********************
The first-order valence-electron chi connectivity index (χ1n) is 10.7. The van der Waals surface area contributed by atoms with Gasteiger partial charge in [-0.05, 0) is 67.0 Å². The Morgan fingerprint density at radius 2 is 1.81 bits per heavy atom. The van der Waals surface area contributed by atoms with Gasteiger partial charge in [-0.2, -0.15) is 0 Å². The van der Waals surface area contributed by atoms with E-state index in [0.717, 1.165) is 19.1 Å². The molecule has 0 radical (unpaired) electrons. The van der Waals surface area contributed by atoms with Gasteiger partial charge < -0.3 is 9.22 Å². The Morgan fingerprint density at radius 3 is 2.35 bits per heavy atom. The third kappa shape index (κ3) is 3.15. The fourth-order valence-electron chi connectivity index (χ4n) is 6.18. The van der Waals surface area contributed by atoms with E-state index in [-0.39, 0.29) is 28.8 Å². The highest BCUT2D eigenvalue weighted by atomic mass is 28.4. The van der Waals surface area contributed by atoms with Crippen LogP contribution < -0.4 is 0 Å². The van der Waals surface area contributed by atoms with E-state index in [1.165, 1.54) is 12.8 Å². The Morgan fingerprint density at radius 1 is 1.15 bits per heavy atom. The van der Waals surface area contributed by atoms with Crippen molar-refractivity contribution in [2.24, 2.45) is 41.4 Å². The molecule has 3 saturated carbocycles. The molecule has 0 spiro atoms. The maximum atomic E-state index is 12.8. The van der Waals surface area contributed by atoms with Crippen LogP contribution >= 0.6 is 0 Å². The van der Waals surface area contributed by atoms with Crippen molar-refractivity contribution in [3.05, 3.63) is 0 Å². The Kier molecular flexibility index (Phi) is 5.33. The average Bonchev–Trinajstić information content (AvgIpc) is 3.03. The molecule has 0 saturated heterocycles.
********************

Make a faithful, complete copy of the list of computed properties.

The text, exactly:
The first-order valence-electron chi connectivity index (χ1n) is 10.7. The van der Waals surface area contributed by atoms with Gasteiger partial charge in [-0.05, 0) is 67.0 Å². The Morgan fingerprint density at radius 2 is 1.81 bits per heavy atom. The van der Waals surface area contributed by atoms with Gasteiger partial charge in [-0.2, -0.15) is 0 Å². The van der Waals surface area contributed by atoms with E-state index in [0.717, 1.165) is 19.1 Å². The molecule has 0 radical (unpaired) electrons. The van der Waals surface area contributed by atoms with Gasteiger partial charge < -0.3 is 9.22 Å². The Morgan fingerprint density at radius 3 is 2.35 bits per heavy atom. The third kappa shape index (κ3) is 3.15. The fourth-order valence-electron chi connectivity index (χ4n) is 6.18. The van der Waals surface area contributed by atoms with E-state index in [-0.39, 0.29) is 28.8 Å². The highest BCUT2D eigenvalue weighted by atomic mass is 28.4. The van der Waals surface area contributed by atoms with Crippen LogP contribution < -0.4 is 0 Å². The van der Waals surface area contributed by atoms with E-state index in [1.165, 1.54) is 12.8 Å². The Morgan fingerprint density at radius 1 is 1.15 bits per heavy atom. The van der Waals surface area contributed by atoms with Crippen molar-refractivity contribution in [2.24, 2.45) is 41.4 Å². The molecule has 3 saturated carbocycles. The molecule has 0 spiro atoms. The maximum atomic E-state index is 12.8. The van der Waals surface area contributed by atoms with Crippen LogP contribution >= 0.6 is 0 Å². The van der Waals surface area contributed by atoms with Crippen molar-refractivity contribution in [3.05, 3.63) is 0 Å². The Kier molecular flexibility index (Phi) is 5.33. The average Bonchev–Trinajstić information content (AvgIpc) is 3.03. The molecule has 0 saturated heterocycles.